12 Signs Your Child Is a Highly Sensitive Extrovert

a highly sensitive extrovert boy

All the kids are backstage, made up and ready to go on. The director announces, “It’s a full house!” All the kids nervously groan — except mine.

My daughter is an extreme extrovert. She loves being on stage. She’s been on it since she was four, and she never gets nervous. In fact, when the director announced that it was a full house, she cheered. According to her, the more people watching, the better. Personally, I generally join the rest of the population who rank public speaking as their number one phobia. This is one of her superpowers.

My daughter is also a highly sensitive person. It’s a common misconception that highly sensitive people are shy or introverts. In her research, Dr. Elaine Aron, author of The Highly Sensitive Person, found that 30 percent of HSPs are actually extroverts.

Could your child be one of them?

Signs Your Child Is a Highly Sensitive Extrovert

Here are 12 signs that your child is a highly sensitive extrovert:

  1. Despite being an “outward” personality, your child is a deep thinker. They have profound thoughts and big ideas, often surprising you with wisdom beyond their years.
  2. Your child is very social. They rarely turn down a chance to be with friends.
  3. They have a kind heart. Adults describe them as “gentle” and “empathetic to others.”
  4. They’re extremely observant. They notice little details about people, art, music, or the world that others may miss.
  5. They always want to go to social events. They seem to get energized while out and about with people.
  6. Nevertheless, similar to introverts, they need solitude to recharge. After a busy day, your child needs alone time or a nap.
  7. However, your child doesn’t prefer to be alone. They become bored, tired, or even feel a bit depressed if alone for long (even if they need that alone time to recharge!).
  8. They’re often engaged in new, interesting, creative activities — especially when they take place outside the home and involve others.
  9. When out, they often spark up conversations with others. They’ll even interact with strangers, and they’re happy, smiling, open, and engaging.
  10. Your child easily makes new friends.
  11. Your child loves working in a group or team.
  12. Your child is emotional. They feel things deeply and care deeply about others and the world at large.

If your child fits a lot of these signs, they’re likely a highly sensitive extrovert.

The Superpowers of the Extroverted HSP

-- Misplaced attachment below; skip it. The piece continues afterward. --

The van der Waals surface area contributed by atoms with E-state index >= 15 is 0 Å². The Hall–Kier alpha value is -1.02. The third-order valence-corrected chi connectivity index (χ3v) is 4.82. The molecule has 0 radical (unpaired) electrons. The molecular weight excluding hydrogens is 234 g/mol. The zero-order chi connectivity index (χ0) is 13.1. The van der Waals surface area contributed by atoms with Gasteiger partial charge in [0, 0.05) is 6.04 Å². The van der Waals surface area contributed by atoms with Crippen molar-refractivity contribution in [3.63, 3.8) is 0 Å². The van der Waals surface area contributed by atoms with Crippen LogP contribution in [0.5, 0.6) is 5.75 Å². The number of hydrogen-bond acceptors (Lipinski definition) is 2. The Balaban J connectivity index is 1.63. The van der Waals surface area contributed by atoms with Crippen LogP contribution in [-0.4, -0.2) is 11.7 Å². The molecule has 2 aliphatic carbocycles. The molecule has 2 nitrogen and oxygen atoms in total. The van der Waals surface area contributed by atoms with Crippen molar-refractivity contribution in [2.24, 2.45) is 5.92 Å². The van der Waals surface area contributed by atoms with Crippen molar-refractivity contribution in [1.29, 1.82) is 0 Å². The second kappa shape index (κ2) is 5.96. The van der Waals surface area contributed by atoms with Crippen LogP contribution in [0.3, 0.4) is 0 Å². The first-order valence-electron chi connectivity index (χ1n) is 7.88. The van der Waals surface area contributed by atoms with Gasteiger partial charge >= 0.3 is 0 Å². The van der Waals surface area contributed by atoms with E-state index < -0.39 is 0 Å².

Being a highly sensitive person is a perfectly normal, healthy trait, and one that up to 20 percent of the population shares. Although it can be challenging at times to raise a child who feels and processes things deeply, this trait also comes with a lot of advantages. Here are four superpowers of the extroverted HSP:

Make Friends Easily

Wherever we go, my daughter makes friends in seconds. She makes each new friend feel special, and it’s not hard to see why they enjoy her company. Her bubbly, extroverted personality makes her great to be around, and her HSP awareness of feelings means she’s kind and shows empathy. Extroverted HSPs can build rapport quickly, tuning in to people and getting on with them at their level — easily adjusting the way they interact with others depending on their age, interests, personality, and mood.

And they make great friends too! Their HSP side is reflective and empathetic. And because they feel emotions so deeply, when you’re loved by an HSP, you really are loved! And an extroverted HSP will let you know it!

Talk with your child about their friends, as they will be a very valued part of their lives.

Compassionate Activists

Extroverted HSPs often get very passionate about a particular cause — they will think deeply about human rights or feel strongly about animal cruelty or damage to the environment. News items or documentaries about these types of issues tend to affect HSPs deeply. And with the outgoing nature of an extrovert — people are going to hear about it!

Encourage your child to think about a cause they want to support and help them come up with an action plan of how they can contribute or promote it.

Natural Ability to Perform Creatively

The highly sensitive person’s ability to notice things others don’t makes it easier for them to imitate others or develop characters. Being able to pick up on subtle body language, quirks, and mannerisms makes for effective acting (i.e., my daughter on stage before a packed house). Add to that the highly sensitive person’s extreme awareness of feelings, and you’ve got a powerful combination. HSPs who are introverted can obviously be actors, entertainers, and performers too (and many are), but the added extroversion brings a confidence that makes it very easy for these children to enjoy the stage.

If your child shows an interest, encourage drama classes or any opportunities to act, dance, perform, or sing.

Handle Crowds and Parties With a Little More Ease

In general, HSPs tend not to handle crowded spaces or parties all that well, but the more extroverted they are, the easier it is. Some even thrive on it! They might start planning their own parties and events, and with their tuned-in HSP side, they’re great at thinking about what their guests will enjoy and how to make them comfortable. My daughter started planning her own parties at age 11!

But remember, even if they really want to, planning a party will probably be overwhelming for an HSP at some point, and they’ll need your support to handle this — it’s a good opportunity to learn stress management. After any busy event, even extroverted HSP kids need quite a bit of downtime. But don’t expect them to go to bed easily that night — they might be far too overstimulated to sleep!

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